Harry Markopolos, the man who uncovered Bernard Madoff’s Ponzi scheme, has slammed the current system of company audits and due diligence as ineffective in detecting fraud and called for its complete overhaul at the Cayman Investment Forum organized by the CFA Society on Oct. 13.

Mr. Markopolos, who unsuccessfully alerted the U.S. Securities and Exchange Commission about Madoff’s $65 billion Ponzi scheme on multiple occasions, used the case as an example on the basis that the accounting firms and third-party administrators had asserted that Madoff’s trades took place, that the performance was real and that the assets were there.

“That was not true, he never traded. Everybody missed it,” he said.Mr. Markopolos, who unsuccessfully alerted the U.S. Securities and Exchange Commission about Madoff’s $65 billion Ponzi scheme on multiple occasions, used the case as an example on the basis that the accounting firms and third-party administrators had asserted that Madoff’s trades took place, that the performance was real and that the assets were there.

In addition to the large banks that marketed the Madoff funds to clients worldwide and the regulators who failed to act, the independent forensic accountant singled out the auditors for special criticism.

Who does the audits, he asked. “People in their 20s. Auditors who do 80 to 90 hours in busy season and can barely stay awake.”

Checklists problematical

He said underpaid and overworked auditors did not get enough training on fraud, and they use audit checklists that “are carefully constructed to navigate around the fraud.” And all big four accounting firms had settled Madoff-related lawsuits.

“Name one big multimillion-dollar company-killing fraud scheme the big four [accounting firms] caught,” he asked. “You can’t. So what good is audit?”

Last year, external audits uncovered only 4 percent of all frauds in the United States, while the vast majority of fraud discoveries were based on tips from whistleblowers, who in most instances were employees of the firm that committed the fraud.

Audit had become a race to the bottom in fees for the accounting industry and functioned like a commodity for company managers who are most concerned with the cost of the exercise, he said.

“I think the investors should pay for audits, not companies. If you buy a share, you should pay X number of basis points for audit fees.”

The whole system should be “blown up and rejiggered,” Mr. Markopolos said.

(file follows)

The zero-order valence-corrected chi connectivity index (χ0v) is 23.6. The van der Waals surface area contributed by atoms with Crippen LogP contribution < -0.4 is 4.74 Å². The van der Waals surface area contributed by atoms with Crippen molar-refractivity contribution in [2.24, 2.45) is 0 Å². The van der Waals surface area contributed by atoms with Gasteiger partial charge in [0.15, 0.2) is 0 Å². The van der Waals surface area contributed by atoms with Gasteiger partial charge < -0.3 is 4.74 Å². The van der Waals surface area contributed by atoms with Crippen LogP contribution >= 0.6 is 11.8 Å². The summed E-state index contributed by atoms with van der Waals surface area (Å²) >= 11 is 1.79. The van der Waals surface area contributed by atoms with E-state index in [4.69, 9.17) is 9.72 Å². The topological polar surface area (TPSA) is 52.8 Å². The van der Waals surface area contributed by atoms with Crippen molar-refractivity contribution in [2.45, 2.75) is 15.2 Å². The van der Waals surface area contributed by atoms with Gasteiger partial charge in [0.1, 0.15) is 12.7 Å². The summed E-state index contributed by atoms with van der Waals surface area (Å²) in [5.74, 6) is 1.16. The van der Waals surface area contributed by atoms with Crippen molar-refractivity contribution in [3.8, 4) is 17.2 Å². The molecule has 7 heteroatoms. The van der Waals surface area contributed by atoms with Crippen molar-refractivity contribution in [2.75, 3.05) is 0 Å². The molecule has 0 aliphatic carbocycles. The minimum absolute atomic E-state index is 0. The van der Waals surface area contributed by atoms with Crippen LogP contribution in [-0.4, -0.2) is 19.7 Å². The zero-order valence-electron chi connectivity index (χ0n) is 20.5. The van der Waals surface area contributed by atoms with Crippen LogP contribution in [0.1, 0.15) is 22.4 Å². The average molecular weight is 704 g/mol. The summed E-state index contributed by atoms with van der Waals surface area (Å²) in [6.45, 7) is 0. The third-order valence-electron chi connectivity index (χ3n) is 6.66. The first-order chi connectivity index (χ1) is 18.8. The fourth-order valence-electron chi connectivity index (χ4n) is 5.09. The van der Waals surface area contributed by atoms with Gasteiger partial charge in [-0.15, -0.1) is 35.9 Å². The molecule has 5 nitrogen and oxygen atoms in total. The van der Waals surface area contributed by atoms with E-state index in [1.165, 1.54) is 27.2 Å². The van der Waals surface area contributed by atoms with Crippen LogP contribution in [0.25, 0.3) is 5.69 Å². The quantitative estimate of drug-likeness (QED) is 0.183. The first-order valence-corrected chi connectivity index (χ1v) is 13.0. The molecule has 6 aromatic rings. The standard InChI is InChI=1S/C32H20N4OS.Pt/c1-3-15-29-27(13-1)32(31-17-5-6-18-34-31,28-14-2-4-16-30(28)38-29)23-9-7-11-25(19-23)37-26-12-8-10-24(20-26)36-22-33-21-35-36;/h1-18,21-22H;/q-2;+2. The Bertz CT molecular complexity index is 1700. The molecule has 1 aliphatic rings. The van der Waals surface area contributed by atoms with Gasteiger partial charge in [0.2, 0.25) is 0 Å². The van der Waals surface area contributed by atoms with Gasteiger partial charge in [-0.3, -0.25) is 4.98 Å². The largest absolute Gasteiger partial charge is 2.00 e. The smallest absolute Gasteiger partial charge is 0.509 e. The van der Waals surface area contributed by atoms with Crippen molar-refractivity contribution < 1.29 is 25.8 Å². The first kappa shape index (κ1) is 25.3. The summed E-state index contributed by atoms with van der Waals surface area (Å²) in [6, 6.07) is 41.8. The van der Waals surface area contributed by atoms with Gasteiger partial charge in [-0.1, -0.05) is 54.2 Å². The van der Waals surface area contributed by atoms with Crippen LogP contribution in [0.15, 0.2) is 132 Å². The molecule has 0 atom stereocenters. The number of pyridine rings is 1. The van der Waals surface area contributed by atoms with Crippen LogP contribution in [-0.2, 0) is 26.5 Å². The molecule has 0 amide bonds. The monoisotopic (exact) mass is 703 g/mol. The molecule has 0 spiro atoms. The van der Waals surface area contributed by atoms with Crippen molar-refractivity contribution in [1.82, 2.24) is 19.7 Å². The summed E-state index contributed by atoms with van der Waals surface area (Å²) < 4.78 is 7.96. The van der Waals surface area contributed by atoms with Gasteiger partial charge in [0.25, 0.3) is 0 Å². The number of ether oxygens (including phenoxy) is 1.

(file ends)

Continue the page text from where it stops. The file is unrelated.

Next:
“I think the investors should pay for audits, not companies. If you buy a share, you should pay X number of basis points for audit fees.”

The audit fees, in turn, should be higher to pay for auditors who have at least 10 to 15 years’ experience and significant fraud training.

Currently, 80 percent to 90 percent of the big four firms’ audit contact hours are with certified accountants who are between 21 and 28 years old.

Auditors should know every fraud in their industry, the independent fraud investigator said. “You want people with gray hair, no hair, thinning hair.”

In terms of due diligence, Mr. Markopolos noted, financial services providers could not rely on each other and they should not rely on their checklists, either. “The bad guys have their checklists too, and they know what you are checking.”

Instead of listening to the managers, who know what is on the checklist, due diligence should be based on conversations with back and middle office staff and risk managers and objectively analyzing the numbers.

Typically, accounting fraud is easy to spot because small changes affect too many variables for the fraudsters not to make any mistakes.

“Math is truth,” Mr. Markopolos said. “Just don’t listen to what they are telling you. Apply some analytical techniques and you find out if it is true or not.”

‘Hiding in plain sight’

Most fraud is hiding in plain sight and is not difficult to spot, he said. Madoff’s scheme, for instance, like other frauds, did not resemble the market. The performance of his funds stood out due to their consistent gains, the absence of volatility, no losing years or quarters, and no consecutive losing months, very little correlation to the overall stock markets and a largest single monthly loss of only 0.55 percent.

Assume fraud first until genius is proven, Mr. Markopolos concluded.

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  1. I completely agree with Mr. Markopolos that the shareholders should pay dues to have these fraudsters like Madoff privately Audited , by a private Licence / Bonded Auditor that would and should be responsible to shareholders / investors.
    Then every country and monetary organization should have Laws in place to protect against the kind of fraud that Madoff committed , and the lives he destroyed .

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